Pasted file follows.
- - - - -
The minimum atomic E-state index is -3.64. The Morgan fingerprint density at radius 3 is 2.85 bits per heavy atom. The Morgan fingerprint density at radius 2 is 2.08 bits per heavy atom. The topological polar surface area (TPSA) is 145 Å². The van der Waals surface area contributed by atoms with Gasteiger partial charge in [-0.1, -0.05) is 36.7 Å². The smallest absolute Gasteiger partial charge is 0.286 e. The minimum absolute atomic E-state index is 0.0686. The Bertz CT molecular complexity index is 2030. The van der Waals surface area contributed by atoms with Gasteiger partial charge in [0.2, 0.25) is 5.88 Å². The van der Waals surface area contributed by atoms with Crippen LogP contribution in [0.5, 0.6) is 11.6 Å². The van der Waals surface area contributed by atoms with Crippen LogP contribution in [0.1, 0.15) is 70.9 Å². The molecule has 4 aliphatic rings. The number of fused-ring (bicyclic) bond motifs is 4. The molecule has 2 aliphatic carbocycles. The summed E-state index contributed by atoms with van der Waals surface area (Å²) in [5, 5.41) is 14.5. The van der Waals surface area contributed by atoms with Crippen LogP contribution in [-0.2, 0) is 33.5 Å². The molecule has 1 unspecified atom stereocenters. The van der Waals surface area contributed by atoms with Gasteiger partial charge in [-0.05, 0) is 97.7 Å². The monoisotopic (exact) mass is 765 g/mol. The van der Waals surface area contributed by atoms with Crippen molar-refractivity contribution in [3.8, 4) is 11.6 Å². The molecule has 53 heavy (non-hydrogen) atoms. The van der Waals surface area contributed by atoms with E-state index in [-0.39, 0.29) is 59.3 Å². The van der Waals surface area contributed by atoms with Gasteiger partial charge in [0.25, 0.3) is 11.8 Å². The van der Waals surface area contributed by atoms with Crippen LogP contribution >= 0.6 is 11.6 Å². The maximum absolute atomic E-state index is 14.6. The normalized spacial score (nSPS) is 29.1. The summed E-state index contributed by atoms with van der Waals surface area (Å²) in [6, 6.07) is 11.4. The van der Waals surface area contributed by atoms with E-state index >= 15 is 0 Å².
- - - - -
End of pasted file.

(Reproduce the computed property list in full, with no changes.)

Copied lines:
The minimum atomic E-state index is -3.64. The Morgan fingerprint density at radius 3 is 2.85 bits per heavy atom. The Morgan fingerprint density at radius 2 is 2.08 bits per heavy atom. The topological polar surface area (TPSA) is 145 Å². The van der Waals surface area contributed by atoms with Gasteiger partial charge in [-0.1, -0.05) is 36.7 Å². The smallest absolute Gasteiger partial charge is 0.286 e. The minimum absolute atomic E-state index is 0.0686. The Bertz CT molecular complexity index is 2030. The van der Waals surface area contributed by atoms with Gasteiger partial charge in [0.2, 0.25) is 5.88 Å². The van der Waals surface area contributed by atoms with Crippen LogP contribution in [0.5, 0.6) is 11.6 Å². The van der Waals surface area contributed by atoms with Crippen LogP contribution in [0.1, 0.15) is 70.9 Å². The molecule has 4 aliphatic rings. The number of fused-ring (bicyclic) bond motifs is 4. The molecule has 2 aliphatic carbocycles. The summed E-state index contributed by atoms with van der Waals surface area (Å²) in [5, 5.41) is 14.5. The van der Waals surface area contributed by atoms with Crippen LogP contribution in [-0.2, 0) is 33.5 Å². The molecule has 1 unspecified atom stereocenters. The van der Waals surface area contributed by atoms with Gasteiger partial charge in [-0.05, 0) is 97.7 Å². The monoisotopic (exact) mass is 765 g/mol. The van der Waals surface area contributed by atoms with Crippen molar-refractivity contribution in [3.8, 4) is 11.6 Å². The molecule has 53 heavy (non-hydrogen) atoms. The van der Waals surface area contributed by atoms with E-state index in [-0.39, 0.29) is 59.3 Å². The van der Waals surface area contributed by atoms with Gasteiger partial charge in [0.25, 0.3) is 11.8 Å². The van der Waals surface area contributed by atoms with Crippen LogP contribution >= 0.6 is 11.6 Å². The maximum absolute atomic E-state index is 14.6. The normalized spacial score (nSPS) is 29.1. The summed E-state index contributed by atoms with van der Waals surface area (Å²) in [6, 6.07) is 11.4. The van der Waals surface area contributed by atoms with E-state index >= 15 is 0 Å².